India being a country of trust deficit, it has become a policy to micro analyse promoters' every move all in the name of looking out for the little guy, the shareholders.
There certainly isn’t any debate on shareholder interest against promoter interest but where do we draw the line?
It is important to step into the shoes of the promoter to understand his afflictions. Let us explain how things could perhaps look on the other side of the fence.
Skin in the Game
A very common doubt amongst the investing community is if the company’s future growth is certain, then why wouldn’t the promoter increase their own stake? But there’s little empirical evidence of any correlation between the two.
We can have ample example where the stock has performed extremely well inspite of promoters having reduced their stakes at regular interval. For example, Aarti Industries and in fact promoters of one of India’s biggest wealth creation stocks, Page Industries, have sold 1-2 percent of their stake in the company almost every year in the past 10 years!
Reading promoter stake sale directly as a 'red flag' is a market cliché!
The High Price of High Compensation
All hell breaks loose when an analyst in the market sees promoter group/directors remuneration hitting the ceiling of 11 percent as permitted by Companies Act (although that even can be increased by passing a resolution).
We should consider the base effects. Imagine a small-cap company with 50 crores of sales (at 2 times multiple a market cap of 100 crore) operating at 5 percent PAT margins leading to a PAT of 2.5 crore.
Do you really expect the promoter to withdraw a salary of 5 percent of PAT i.e. 12.5 lakhs after creating a 100 crore company?
Although this topic is debatable and we will go deeper into the issue some other time.
The Family Tree
People hate paying taxes and also there is “Lala” nature in terms of controlling the decision making. Hence to reduce tax paid on income they diversify the earnings among family members and include them into the board to control decision making.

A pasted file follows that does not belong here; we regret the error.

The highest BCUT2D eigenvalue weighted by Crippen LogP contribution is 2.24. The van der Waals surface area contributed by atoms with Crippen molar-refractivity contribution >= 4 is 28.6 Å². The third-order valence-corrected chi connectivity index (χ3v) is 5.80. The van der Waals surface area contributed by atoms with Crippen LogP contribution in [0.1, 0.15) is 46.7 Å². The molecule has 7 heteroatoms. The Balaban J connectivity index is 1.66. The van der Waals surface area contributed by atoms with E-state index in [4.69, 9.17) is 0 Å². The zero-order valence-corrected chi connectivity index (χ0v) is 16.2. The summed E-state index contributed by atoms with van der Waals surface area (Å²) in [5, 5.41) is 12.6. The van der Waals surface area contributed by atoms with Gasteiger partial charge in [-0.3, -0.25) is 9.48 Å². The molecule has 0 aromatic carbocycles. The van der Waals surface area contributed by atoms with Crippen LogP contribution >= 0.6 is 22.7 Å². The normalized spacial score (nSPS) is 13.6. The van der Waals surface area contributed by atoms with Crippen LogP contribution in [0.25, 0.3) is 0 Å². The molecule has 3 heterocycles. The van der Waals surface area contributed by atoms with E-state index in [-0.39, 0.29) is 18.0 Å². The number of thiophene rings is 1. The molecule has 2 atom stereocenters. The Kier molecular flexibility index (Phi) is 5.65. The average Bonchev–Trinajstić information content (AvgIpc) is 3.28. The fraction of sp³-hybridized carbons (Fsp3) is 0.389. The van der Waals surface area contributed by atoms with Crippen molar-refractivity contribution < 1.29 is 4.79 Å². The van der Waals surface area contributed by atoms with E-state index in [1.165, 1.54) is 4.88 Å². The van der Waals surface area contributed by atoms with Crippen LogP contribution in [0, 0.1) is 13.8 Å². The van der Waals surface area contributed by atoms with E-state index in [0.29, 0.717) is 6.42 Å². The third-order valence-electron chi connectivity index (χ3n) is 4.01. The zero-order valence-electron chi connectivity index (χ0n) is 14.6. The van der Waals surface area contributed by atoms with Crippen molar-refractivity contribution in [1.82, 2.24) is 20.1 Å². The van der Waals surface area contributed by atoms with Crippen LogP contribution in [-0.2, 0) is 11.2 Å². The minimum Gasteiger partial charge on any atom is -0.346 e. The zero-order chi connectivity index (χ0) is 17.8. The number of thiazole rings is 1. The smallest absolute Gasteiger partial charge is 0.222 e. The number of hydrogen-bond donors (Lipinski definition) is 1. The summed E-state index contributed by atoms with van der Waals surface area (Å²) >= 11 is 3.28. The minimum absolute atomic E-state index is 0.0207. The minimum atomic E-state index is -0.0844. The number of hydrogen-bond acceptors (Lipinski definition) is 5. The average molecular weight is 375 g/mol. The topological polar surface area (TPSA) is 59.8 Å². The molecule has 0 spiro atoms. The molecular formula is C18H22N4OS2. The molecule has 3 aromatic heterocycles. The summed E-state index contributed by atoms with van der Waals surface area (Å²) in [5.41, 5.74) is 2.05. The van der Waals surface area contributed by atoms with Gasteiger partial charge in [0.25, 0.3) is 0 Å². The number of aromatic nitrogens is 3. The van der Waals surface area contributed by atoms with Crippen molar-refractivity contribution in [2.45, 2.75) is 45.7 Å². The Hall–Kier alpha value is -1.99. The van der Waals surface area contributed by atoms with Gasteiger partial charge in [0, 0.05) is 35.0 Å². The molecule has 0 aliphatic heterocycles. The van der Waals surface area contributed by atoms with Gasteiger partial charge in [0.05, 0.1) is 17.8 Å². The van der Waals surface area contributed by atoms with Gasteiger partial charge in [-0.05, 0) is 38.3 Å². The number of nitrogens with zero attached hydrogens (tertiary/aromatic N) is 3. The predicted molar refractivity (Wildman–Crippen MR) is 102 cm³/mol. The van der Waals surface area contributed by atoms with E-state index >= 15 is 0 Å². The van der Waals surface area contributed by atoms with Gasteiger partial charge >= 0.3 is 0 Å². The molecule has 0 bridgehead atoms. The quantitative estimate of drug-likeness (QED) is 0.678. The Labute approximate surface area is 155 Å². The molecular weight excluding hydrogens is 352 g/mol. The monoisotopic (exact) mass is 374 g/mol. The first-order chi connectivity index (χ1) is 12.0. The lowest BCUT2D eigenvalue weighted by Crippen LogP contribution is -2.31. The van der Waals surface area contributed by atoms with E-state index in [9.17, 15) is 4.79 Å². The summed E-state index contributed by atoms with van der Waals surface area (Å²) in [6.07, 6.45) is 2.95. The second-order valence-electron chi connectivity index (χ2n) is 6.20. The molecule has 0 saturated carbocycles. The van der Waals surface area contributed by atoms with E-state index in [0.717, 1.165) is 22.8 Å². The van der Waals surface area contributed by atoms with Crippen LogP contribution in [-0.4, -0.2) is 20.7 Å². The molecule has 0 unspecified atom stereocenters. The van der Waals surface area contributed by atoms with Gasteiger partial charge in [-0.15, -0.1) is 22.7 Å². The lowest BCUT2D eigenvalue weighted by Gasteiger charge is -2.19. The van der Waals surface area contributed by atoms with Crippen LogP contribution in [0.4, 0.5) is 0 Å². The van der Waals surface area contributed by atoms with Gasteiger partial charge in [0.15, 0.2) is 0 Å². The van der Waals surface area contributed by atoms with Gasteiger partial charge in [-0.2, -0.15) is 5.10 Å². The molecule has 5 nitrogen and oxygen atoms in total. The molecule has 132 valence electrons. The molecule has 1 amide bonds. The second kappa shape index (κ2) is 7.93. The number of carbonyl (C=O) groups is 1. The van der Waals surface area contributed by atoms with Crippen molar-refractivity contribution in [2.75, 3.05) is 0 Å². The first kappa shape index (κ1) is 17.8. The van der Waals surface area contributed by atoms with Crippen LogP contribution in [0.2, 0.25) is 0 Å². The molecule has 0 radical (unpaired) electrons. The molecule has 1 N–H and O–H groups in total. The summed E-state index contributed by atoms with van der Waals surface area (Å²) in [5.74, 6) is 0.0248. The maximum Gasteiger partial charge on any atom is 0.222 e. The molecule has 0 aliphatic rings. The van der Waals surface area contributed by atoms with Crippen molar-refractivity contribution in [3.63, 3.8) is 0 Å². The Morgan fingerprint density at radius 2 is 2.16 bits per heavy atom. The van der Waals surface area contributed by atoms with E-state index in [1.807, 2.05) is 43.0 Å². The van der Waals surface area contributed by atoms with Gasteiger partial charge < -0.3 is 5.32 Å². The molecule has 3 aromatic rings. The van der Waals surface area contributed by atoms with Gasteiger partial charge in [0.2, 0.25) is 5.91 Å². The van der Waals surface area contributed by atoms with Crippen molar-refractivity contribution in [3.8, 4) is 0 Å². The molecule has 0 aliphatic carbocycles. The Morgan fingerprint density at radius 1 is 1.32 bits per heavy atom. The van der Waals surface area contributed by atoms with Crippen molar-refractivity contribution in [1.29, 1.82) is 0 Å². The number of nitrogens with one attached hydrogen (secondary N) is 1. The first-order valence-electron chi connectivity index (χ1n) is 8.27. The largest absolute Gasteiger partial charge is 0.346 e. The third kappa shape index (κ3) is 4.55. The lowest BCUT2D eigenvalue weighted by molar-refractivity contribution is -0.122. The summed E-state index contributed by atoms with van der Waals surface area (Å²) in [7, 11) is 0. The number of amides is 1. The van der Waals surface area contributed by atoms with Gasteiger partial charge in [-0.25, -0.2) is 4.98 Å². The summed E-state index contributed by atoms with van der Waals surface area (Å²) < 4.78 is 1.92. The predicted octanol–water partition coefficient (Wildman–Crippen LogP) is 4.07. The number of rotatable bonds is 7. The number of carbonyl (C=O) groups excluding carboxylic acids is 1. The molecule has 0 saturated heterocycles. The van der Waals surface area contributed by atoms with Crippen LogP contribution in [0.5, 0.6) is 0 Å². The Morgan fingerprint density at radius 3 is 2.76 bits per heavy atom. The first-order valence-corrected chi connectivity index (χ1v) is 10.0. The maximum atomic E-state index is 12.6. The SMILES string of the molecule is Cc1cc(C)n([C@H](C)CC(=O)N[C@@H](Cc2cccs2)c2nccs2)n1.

The Cash Trap vs Dividend Dilemma
Sometimes business booms due to industry tailwind and the promoter decides to declare good dividends (which benefits even minority shareholders) to cash-in some money from his booming business. The analyst community would rip them apart stating it is a “no-growth” story. Funnily enough, if the promoters decide to do the exact opposite and start accumulating cash on the balance sheet, even then the promoter would be tagged as a `fool’ as it will reduce Return On Invested Capital and Return on Equity numbers!
In small companies, this is a regular event by promoters to fund their liquidity positions. What’s the issue if business had surplus cash even after achieving sustainable growth rates and he is paying market level interest on the same? but sadly, the analyst community would still penalise them citing corporate governance issues!
Till the time a promoter is not taking undue advantage
a) by increasing his stake through amalgamations of private promoter owned entities at absurd valuations or
b) by giving himself ridiculously cheap Employee Stock Ownership Plans to increase the stake, or
c) by diverting funds out of the company for private purposes without interest payment and history of such loan write-offs, or
d) by holding obscene amount of private assets on company balance sheet, or
e) by owning private entities in similar lines of business that are actually performing better than the listed ones.
Let other small things go. Else it becomes a perfect case of analysis-paralysis.
Further, there can be multiple reasons for which a promoter might have to dilute his stake - Qualified Institutional Placements, SEBI regulation to bring shareholding to 75 percent, bringing a strategic buyer on the table which may provide key technology/asset, to release his pledged holdings, classification of shares in the non-promoter category due to family issues leading to reduction in promoter holding or transferring it to some Trust due to taxation purpose or, infact, his business in the lumpy in nature where he cannot predict cash flows so it's better to dilute equity than taking debt etc.
The main things to note that is forgotten by market participants is
A) look at the track record of the promoter has he ever defaulted on payments
B) how has the business performed during bad phases of business/industry
C) did the promoter reduce his salary in bad phases of business and
D) how much money has he raised by diluting equity and for what purpose.
I will tell you from personal experience a bad promoter will latch on to the first opportunity he gets for raising money from the public without even having a clue where he will use that.
I still remember a statement by Madhusudhan Kela in an interview when the insider trading case of one of the employees of Divi's Laboratories came into limelight - That boss look at the total equity of Divi's today. The promoter of Divi's has raised money from the public only once during IPO which today in front of total equity he has created is a drop in the ocean and he pays tax fully and such guys cannot be frauds.